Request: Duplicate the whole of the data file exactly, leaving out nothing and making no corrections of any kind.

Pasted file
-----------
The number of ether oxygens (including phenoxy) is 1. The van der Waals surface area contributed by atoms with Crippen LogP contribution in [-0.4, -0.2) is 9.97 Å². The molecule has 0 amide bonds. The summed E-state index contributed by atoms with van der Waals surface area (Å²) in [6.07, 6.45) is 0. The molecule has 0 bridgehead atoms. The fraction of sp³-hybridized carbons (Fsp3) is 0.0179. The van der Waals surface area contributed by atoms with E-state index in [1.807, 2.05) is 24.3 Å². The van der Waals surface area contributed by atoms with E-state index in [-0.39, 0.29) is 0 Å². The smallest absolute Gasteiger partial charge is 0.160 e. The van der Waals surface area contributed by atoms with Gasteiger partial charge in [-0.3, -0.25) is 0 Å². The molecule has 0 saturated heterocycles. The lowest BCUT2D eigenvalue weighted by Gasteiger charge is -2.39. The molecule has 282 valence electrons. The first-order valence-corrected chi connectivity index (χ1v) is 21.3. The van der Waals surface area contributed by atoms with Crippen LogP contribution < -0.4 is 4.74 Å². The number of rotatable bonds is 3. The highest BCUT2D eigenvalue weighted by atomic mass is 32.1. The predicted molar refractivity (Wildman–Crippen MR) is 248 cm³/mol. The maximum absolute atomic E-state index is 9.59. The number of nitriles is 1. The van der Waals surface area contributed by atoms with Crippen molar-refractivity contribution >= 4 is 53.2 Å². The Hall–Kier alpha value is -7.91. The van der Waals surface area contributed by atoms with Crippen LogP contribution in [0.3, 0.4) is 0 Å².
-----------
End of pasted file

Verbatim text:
The number of ether oxygens (including phenoxy) is 1. The van der Waals surface area contributed by atoms with Crippen LogP contribution in [-0.4, -0.2) is 9.97 Å². The molecule has 0 amide bonds. The summed E-state index contributed by atoms with van der Waals surface area (Å²) in [6.07, 6.45) is 0. The molecule has 0 bridgehead atoms. The fraction of sp³-hybridized carbons (Fsp3) is 0.0179. The van der Waals surface area contributed by atoms with E-state index in [1.807, 2.05) is 24.3 Å². The van der Waals surface area contributed by atoms with E-state index in [-0.39, 0.29) is 0 Å². The smallest absolute Gasteiger partial charge is 0.160 e. The van der Waals surface area contributed by atoms with Gasteiger partial charge in [-0.3, -0.25) is 0 Å². The molecule has 0 saturated heterocycles. The lowest BCUT2D eigenvalue weighted by Gasteiger charge is -2.39. The molecule has 282 valence electrons. The first-order valence-corrected chi connectivity index (χ1v) is 21.3. The van der Waals surface area contributed by atoms with Crippen LogP contribution < -0.4 is 4.74 Å². The number of rotatable bonds is 3. The highest BCUT2D eigenvalue weighted by atomic mass is 32.1. The predicted molar refractivity (Wildman–Crippen MR) is 248 cm³/mol. The maximum absolute atomic E-state index is 9.59. The number of nitriles is 1. The van der Waals surface area contributed by atoms with Crippen molar-refractivity contribution >= 4 is 53.2 Å². The Hall–Kier alpha value is -7.91. The van der Waals surface area contributed by atoms with Crippen LogP contribution in [0.3, 0.4) is 0 Å².